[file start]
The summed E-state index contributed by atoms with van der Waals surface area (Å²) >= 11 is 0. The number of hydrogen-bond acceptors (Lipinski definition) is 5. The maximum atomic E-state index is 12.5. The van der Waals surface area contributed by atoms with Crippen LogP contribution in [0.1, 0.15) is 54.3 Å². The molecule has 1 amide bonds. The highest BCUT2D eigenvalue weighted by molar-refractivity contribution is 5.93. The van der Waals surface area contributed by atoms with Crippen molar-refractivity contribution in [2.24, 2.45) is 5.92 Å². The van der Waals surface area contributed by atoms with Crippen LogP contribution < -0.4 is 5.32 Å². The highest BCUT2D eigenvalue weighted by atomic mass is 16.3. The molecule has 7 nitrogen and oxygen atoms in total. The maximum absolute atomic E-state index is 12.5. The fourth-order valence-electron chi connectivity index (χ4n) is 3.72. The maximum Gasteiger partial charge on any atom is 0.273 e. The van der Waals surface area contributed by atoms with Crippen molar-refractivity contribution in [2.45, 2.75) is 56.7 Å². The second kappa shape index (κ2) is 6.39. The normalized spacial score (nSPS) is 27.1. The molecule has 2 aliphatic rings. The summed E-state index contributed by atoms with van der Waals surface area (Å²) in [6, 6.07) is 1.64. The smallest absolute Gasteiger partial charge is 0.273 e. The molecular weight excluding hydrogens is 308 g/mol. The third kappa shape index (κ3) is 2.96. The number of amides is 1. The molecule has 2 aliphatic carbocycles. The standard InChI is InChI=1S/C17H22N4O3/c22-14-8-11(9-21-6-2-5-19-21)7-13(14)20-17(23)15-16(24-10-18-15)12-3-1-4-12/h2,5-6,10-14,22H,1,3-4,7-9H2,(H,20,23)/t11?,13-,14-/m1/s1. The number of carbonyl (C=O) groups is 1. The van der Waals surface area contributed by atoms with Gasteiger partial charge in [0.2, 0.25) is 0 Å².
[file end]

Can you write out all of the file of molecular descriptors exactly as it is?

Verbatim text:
The summed E-state index contributed by atoms with van der Waals surface area (Å²) >= 11 is 0. The number of hydrogen-bond acceptors (Lipinski definition) is 5. The maximum atomic E-state index is 12.5. The van der Waals surface area contributed by atoms with Crippen LogP contribution in [0.1, 0.15) is 54.3 Å². The molecule has 1 amide bonds. The highest BCUT2D eigenvalue weighted by molar-refractivity contribution is 5.93. The van der Waals surface area contributed by atoms with Crippen molar-refractivity contribution in [2.24, 2.45) is 5.92 Å². The van der Waals surface area contributed by atoms with Crippen LogP contribution < -0.4 is 5.32 Å². The highest BCUT2D eigenvalue weighted by atomic mass is 16.3. The molecule has 7 nitrogen and oxygen atoms in total. The maximum absolute atomic E-state index is 12.5. The fourth-order valence-electron chi connectivity index (χ4n) is 3.72. The maximum Gasteiger partial charge on any atom is 0.273 e. The van der Waals surface area contributed by atoms with Crippen molar-refractivity contribution in [2.45, 2.75) is 56.7 Å². The second kappa shape index (κ2) is 6.39. The normalized spacial score (nSPS) is 27.1. The molecule has 2 aliphatic rings. The summed E-state index contributed by atoms with van der Waals surface area (Å²) in [6, 6.07) is 1.64. The smallest absolute Gasteiger partial charge is 0.273 e. The molecular weight excluding hydrogens is 308 g/mol. The third kappa shape index (κ3) is 2.96. The number of amides is 1. The molecule has 2 aliphatic carbocycles. The standard InChI is InChI=1S/C17H22N4O3/c22-14-8-11(9-21-6-2-5-19-21)7-13(14)20-17(23)15-16(24-10-18-15)12-3-1-4-12/h2,5-6,10-14,22H,1,3-4,7-9H2,(H,20,23)/t11?,13-,14-/m1/s1. The number of carbonyl (C=O) groups is 1. The van der Waals surface area contributed by atoms with Gasteiger partial charge in [0.2, 0.25) is 0 Å².